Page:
In the late 1980s, it was a teenage ritual. My friend and I would save up — about $20 each, real money then — and plan our pilgrimage to Dream Wizards, the Rockville store that sold Dungeons and Dragons and other role-playing and board games.
It was the mecca for our imaginations.
We would ride the Metro, play real-life Frogger cutting across Rockville Pike and take a stairwell down into a nondescript parking lot where the store was located. There we would linger while deciding which game to buy, our excitement fed by the action-packed covers; we used whatever money we had left to buy the dice needed to play.
“The thing I liked about it most was that you never knew what you would find,” says Adam Guyot, my partner on our teenage trips. “I went in one time and saw Chainsaw Warrior, a board game pretty much explained by its title, which became a favorite.”
Gamers still make pilgrimages to Dream Wizards, now a Montgomery County institution. In 2019, based on available records, Dream Wizards became the longest continuously open role-playing game and board game store on the East Coast. It’s the second-oldest store in the country, trailing only Griffon Bookstore and Games in South Bend, Indiana, which opened in 1976, according to Kelly Mignogna of the Game Manufacturers Association.
The story of the store’s success is full of as many pitfalls and as much magic as the games within. Mark Chorvinsky founded Dream Wizards in 1978 after returning from London, where he was working on his honors thesis about the historical authenticity of the character Merlin.
“While in London, he was introduced to Dungeons and Dragons and the beginnings of miniatures and thought it was very creative,” says his widow and current owner, Laurel Chiat. “He opened the store so he could be around creative people.”
Stores like Dream Wizards opened in the 1970s as role-playing games became popular. But later trends in the gaming market, including computer games and game systems like Nintendo and PlayStation in the late 1980s and the 1990s, decreased the hold that such stores maintained, according to “Heroic Worlds: A History and Guide to Role-Playing Games” by Lawrence Schick.
However, Dream Wizards has always stayed one step ahead of the trends, including being a forerunner in selling Magic the Gathering, a card game in which players battle each other with spells and magical items, and running tournaments for it, starting in 1993.
“The first time we had [Magic the Gathering] in the store, one of the friends of the designer came in [as a customer] and taught us how to play. Within a year, I was running large tournaments sponsored by the manufacturer, Wizards of the Coast, with 300 to 2,000 people in hotels in D.C.,” Chiat says. “We knew how to do it, run a good event. Magic is [still] a huge, huge game.”
In the late 1990s, Pokémon toys — anime animals with vivid colors and cartoonish characteristics — were released in Japan. They caught the attention of Chiat and her husband.
“He read about Pokémon in a Nintendo magazine,” Chiat says. “He thought they were so cool and wanted to get some for our son.”
So, they devised a way to import them.
“Golf companies [in Japan] were mailing golf clubs to Japanese-American distributors in the U.S. To make their customers’ kids happy, they were putting Pokémon toys in the boxes,” Chiat says. “We contacted the distributors and asked them to send some to us. Everything we got sold immediately just based on the cuteness of the characters,” Chiat says.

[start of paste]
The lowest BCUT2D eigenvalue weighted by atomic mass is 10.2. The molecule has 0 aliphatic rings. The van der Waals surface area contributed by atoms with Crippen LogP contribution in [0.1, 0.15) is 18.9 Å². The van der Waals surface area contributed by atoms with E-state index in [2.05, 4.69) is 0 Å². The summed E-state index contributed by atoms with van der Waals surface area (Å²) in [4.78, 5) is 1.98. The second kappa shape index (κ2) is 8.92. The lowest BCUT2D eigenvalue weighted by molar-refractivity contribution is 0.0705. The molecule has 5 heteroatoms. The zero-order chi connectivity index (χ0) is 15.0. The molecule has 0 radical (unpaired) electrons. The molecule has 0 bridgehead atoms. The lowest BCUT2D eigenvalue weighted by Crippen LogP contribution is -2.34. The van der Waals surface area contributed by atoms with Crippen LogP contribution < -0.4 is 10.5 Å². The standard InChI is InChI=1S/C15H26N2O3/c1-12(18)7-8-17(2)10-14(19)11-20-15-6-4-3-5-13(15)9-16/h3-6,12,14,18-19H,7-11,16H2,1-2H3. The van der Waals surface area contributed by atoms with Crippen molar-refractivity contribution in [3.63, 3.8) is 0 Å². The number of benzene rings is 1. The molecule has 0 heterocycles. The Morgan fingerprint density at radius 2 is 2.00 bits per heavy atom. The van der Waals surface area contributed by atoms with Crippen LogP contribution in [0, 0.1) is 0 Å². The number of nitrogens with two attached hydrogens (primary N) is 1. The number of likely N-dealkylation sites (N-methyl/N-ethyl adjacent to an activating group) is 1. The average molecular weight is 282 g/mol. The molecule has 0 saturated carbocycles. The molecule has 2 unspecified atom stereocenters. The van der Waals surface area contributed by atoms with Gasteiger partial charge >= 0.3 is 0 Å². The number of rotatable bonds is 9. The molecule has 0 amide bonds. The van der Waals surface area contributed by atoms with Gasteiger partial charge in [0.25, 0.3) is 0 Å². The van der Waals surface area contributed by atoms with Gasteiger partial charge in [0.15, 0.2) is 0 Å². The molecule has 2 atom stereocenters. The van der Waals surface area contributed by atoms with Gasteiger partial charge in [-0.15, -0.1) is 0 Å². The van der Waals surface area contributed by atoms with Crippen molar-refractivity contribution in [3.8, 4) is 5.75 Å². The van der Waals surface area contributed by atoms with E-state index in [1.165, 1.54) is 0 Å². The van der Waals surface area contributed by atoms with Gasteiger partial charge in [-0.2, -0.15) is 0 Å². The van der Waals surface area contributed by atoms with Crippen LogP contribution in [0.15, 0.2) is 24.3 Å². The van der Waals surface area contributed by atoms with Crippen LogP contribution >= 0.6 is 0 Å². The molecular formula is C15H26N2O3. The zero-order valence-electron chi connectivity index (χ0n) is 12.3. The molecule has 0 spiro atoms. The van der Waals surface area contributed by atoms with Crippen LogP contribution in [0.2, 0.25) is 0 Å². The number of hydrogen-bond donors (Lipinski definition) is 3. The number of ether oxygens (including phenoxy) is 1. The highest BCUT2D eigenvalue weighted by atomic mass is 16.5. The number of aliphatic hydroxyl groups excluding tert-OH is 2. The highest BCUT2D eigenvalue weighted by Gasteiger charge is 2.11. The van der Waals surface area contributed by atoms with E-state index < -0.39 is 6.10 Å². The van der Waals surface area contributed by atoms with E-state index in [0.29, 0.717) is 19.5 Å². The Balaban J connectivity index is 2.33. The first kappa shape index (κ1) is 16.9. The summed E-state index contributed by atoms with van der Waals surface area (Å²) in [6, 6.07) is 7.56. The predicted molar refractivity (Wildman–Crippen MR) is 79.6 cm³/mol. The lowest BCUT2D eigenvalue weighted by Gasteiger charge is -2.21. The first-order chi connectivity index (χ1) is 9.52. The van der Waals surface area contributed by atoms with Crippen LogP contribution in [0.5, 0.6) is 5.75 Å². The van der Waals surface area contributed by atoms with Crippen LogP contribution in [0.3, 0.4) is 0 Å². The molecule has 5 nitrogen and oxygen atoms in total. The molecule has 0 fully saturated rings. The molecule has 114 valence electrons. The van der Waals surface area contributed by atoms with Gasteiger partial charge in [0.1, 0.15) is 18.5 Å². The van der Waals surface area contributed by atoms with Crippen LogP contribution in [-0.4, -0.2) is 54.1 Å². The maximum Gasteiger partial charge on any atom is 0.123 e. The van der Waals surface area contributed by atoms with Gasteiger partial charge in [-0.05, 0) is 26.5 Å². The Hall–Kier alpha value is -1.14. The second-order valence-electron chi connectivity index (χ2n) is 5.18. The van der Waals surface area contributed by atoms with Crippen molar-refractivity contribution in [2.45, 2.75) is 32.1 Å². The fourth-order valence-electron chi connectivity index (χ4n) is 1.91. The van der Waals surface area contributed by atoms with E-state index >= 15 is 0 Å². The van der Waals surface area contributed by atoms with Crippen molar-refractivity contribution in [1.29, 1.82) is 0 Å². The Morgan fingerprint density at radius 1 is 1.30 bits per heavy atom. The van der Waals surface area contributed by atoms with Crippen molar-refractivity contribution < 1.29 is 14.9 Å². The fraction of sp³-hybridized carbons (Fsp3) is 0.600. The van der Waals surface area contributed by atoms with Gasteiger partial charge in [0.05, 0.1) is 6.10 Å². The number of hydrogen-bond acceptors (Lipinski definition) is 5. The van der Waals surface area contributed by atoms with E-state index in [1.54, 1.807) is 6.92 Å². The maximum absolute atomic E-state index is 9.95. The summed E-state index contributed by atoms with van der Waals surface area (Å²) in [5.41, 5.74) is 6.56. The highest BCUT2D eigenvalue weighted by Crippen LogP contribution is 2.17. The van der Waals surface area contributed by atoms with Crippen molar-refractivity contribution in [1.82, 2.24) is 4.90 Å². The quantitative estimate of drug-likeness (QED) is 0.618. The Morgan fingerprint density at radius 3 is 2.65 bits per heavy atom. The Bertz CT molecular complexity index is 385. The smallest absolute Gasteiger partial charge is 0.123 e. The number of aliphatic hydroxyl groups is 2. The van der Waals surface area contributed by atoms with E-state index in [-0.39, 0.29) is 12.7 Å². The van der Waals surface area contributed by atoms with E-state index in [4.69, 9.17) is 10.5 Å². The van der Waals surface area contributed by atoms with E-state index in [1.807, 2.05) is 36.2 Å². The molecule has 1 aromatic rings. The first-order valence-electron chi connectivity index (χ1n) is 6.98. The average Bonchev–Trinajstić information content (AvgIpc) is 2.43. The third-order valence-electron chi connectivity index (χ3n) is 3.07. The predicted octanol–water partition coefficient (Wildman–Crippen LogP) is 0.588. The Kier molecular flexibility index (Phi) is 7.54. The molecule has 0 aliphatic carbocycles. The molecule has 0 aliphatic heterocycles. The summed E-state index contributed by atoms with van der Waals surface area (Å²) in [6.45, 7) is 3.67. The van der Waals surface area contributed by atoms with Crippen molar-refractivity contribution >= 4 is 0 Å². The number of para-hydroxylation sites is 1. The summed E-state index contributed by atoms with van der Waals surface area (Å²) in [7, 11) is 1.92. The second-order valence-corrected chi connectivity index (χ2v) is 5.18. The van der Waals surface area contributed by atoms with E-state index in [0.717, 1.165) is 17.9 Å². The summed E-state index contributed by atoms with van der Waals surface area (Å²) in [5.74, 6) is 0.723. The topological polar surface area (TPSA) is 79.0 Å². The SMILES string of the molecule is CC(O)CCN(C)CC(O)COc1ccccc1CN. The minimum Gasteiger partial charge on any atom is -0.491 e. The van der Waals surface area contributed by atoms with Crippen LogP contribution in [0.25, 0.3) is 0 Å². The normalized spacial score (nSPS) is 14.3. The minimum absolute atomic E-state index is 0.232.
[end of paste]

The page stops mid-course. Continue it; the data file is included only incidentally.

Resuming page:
When the Pokémon card game debuted in America, Wizards of the Coast, which held the game’s U.S. distributorship, let the store run tournaments.
“I was one of the first people to run them in the U.S.,” Chiat says.
Then, in 2005, Chorvinsky died from cancer at age 50. It was the Dream Wizards community that helped the store survive.
“When my husband was sick, people came up to me, volunteering to work in the store. That is an amazing thing I don’t take for granted,” Chiat says.
Even during the pandemic lockdown, the store soldiered on. Employees delivered products to customers’ homes and kept up the Dream Wizards profile on social media. Staff ran games over Discord, an app that allows people to talk to each other online.
A blindingly loyal clientele also helped.
“The day I started [being open again], a gamer walked in and said, ‘Hi, I really like your store. I want it to survive, and I am here to spend money,’” Chiat says.
On a Saturday afternoon in July, customers browsed the merchandise in the front half of the store. Dream Wizards features a wide variety of games: the well-known, such as the board game Settlers of Catan, and the obscure. At folding tables set up in the back, a rowdy group played Magic the Gathering, excitedly slapping cards down in front of each other.
Dave Robertson of Rockville, one of the participants that day, says he plays Magic at the store whenever he can.
“There is really a good group of people here. They are willing to play a lot of games; it just makes you want to come back,” he says.
Peter Norris, who would frequent Dream Wizards before moving out of state, misses it.
“I don’t have a local game store [here],” Norris says. “None of them were as open, or was a hub where people would gather there, instead of just buying their stuff and leaving.”
Dream Wizards’ collegial atmosphere has even sparked romance. Matthew Peters and Martina Brym met there while playing “hours and hours” of Dungeons and Dragons, according to Peters.
“My attitude has always been to be really open,” Chiat says. “We strive to make Dream Wizards a community of openness and inclusivity where all feel welcome. By playing as gamers, we can have conversations.”